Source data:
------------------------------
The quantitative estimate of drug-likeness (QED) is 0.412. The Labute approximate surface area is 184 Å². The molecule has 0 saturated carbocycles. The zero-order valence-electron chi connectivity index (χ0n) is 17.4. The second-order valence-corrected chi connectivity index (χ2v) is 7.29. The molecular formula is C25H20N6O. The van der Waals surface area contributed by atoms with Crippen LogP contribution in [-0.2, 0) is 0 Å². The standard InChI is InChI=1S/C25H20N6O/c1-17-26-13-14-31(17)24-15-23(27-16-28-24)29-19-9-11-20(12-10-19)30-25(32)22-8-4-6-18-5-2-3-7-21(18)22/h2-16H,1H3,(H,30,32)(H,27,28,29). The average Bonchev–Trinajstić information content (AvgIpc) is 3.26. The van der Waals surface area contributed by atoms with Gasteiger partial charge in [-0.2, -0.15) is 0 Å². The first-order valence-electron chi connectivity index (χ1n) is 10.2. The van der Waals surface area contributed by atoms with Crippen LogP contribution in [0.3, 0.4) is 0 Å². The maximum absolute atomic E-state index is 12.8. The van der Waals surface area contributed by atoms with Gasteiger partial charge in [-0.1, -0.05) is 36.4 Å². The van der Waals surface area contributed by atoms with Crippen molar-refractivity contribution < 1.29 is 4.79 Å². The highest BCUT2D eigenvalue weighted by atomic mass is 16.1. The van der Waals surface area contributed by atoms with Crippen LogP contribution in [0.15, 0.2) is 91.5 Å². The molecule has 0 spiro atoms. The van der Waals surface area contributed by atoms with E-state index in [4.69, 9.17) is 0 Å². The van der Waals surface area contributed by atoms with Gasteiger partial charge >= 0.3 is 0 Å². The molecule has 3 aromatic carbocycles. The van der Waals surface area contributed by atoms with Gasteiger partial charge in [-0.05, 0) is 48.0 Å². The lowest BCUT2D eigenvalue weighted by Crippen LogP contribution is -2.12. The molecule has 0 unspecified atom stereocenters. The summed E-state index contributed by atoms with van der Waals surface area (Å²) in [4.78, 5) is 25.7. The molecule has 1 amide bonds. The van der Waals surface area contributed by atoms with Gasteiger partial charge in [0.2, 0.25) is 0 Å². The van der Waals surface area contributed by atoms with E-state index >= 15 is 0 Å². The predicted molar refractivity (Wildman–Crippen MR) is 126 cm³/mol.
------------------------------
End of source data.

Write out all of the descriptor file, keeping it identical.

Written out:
The quantitative estimate of drug-likeness (QED) is 0.412. The Labute approximate surface area is 184 Å². The molecule has 0 saturated carbocycles. The zero-order valence-electron chi connectivity index (χ0n) is 17.4. The second-order valence-corrected chi connectivity index (χ2v) is 7.29. The molecular formula is C25H20N6O. The van der Waals surface area contributed by atoms with Crippen LogP contribution in [-0.2, 0) is 0 Å². The standard InChI is InChI=1S/C25H20N6O/c1-17-26-13-14-31(17)24-15-23(27-16-28-24)29-19-9-11-20(12-10-19)30-25(32)22-8-4-6-18-5-2-3-7-21(18)22/h2-16H,1H3,(H,30,32)(H,27,28,29). The average Bonchev–Trinajstić information content (AvgIpc) is 3.26. The van der Waals surface area contributed by atoms with Gasteiger partial charge in [-0.2, -0.15) is 0 Å². The first-order valence-electron chi connectivity index (χ1n) is 10.2. The van der Waals surface area contributed by atoms with Crippen LogP contribution in [0.3, 0.4) is 0 Å². The maximum absolute atomic E-state index is 12.8. The van der Waals surface area contributed by atoms with Gasteiger partial charge in [-0.1, -0.05) is 36.4 Å². The van der Waals surface area contributed by atoms with Crippen molar-refractivity contribution < 1.29 is 4.79 Å². The highest BCUT2D eigenvalue weighted by atomic mass is 16.1. The van der Waals surface area contributed by atoms with Crippen LogP contribution in [0.15, 0.2) is 91.5 Å². The molecule has 0 spiro atoms. The van der Waals surface area contributed by atoms with E-state index in [4.69, 9.17) is 0 Å². The van der Waals surface area contributed by atoms with Gasteiger partial charge >= 0.3 is 0 Å². The molecule has 3 aromatic carbocycles. The van der Waals surface area contributed by atoms with Gasteiger partial charge in [-0.05, 0) is 48.0 Å². The lowest BCUT2D eigenvalue weighted by Crippen LogP contribution is -2.12. The molecule has 0 unspecified atom stereocenters. The summed E-state index contributed by atoms with van der Waals surface area (Å²) in [4.78, 5) is 25.7. The molecule has 1 amide bonds. The van der Waals surface area contributed by atoms with Gasteiger partial charge in [0.2, 0.25) is 0 Å². The van der Waals surface area contributed by atoms with E-state index >= 15 is 0 Å². The predicted molar refractivity (Wildman–Crippen MR) is 126 cm³/mol.